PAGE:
A star was discovered if not born at Saturday’s Produced By Conference. When the afternoon panel on the state of film financing was over, Sophie Watts was mobbed by audience members hoping to get a chance to speak to her directly, and many of them did, one after another, until organizers cleared the room. Watts, the president of STX Entertainment, wowed the crowd with her energy, optimism, and vision for great things to come, her head bobbing as fast as she talked about “weaponizing talent to mobilize ideas.”
The Cambridge grad urged the producers present to contact her fledgling studio and pitch their ideas. When a member of the audience told her that he couldn’t get agents to take his calls, she bounded out of her chair and, to the cheers of the audience, took his card. Watts, they could sense, was something different in a town that could use something different.
STX Entertainment, she said, has four films in the can right now and will produce half a dozen more this year. The new studio will produce at least that many films, in the $20 milion-$80 million budget range, each year going forward, she said. “We are building a movie studio from the ground up to provide a custom-made home for the world’s best storytellers. The intention has always been to channel those storytellers and their stories into a new medium – to create a studio of the future.”
With movie theaters under assault from Netflix, other streaming video platforms, and a range of other delivery platforms, Watts said that she believes that people still want to see movies together in theaters.
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“I believe in the future of movies,” she said. “I am a strict believer that movies are not going away. Will Netflix kill the movie theater? No!” she said, to thunderous applause. Indeed, almost everything she said was greeted by a round of applause. “Movies are getting greater and audiences are getting more involved,” she said. “Audiences want to be swamped with visions they couldn’t come up with themselves.”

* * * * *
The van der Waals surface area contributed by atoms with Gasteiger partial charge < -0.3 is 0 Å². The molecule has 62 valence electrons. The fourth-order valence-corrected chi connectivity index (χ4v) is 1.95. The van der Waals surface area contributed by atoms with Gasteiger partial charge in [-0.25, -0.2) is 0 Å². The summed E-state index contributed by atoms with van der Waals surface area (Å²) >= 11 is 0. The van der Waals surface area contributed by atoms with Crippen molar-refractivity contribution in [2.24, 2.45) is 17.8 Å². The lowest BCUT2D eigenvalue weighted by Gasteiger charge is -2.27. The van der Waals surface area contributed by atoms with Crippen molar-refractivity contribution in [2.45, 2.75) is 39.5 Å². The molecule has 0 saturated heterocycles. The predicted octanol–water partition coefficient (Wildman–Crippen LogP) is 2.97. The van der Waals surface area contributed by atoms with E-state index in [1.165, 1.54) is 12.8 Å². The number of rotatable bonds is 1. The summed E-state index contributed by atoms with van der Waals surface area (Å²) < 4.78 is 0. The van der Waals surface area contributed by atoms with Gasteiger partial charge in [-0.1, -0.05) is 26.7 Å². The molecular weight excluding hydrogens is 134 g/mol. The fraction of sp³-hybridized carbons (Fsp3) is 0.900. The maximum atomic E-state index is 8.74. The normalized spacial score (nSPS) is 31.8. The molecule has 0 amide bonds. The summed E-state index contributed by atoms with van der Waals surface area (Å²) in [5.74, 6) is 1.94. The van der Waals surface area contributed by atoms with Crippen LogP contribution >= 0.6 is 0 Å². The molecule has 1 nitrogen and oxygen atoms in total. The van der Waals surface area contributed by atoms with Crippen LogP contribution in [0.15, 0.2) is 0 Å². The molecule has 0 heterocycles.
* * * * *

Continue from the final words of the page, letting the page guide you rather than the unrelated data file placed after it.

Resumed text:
Her idea for getting people into the theaters is to reverse engineer the process -– to bring marketing and distribution into the process from the very beginning. That’s not exactly a new idea, but she said she spent a year cold-calling theater chains offering them all the movies her studio could turn out if they would give her the same number of screens and run time. They all agreed -– eagerly, she said.
For STX, she said, “Money is not the issue” -– the issue is good ideas. With backing from TPG Growth, the giant equity investment firm, she said STX has also aligned with partners in China “who are desperate to try and understand Hollywood.”
Panelists Jonathan Deckter, president of Voltage Pictures; attorney Elsa Ramo, founding partner of Ramo Law; Hal Sadoff, recently appointed CEO of Silver Pictures Entertainment; banker Adrian Ward from Pacific Mercantile Bank, and moderator Gary Lucchesi, president of the Producers Guild, all offered insightful commentary about the ins and outs of financing independent films, but it was Watts who stole the show.
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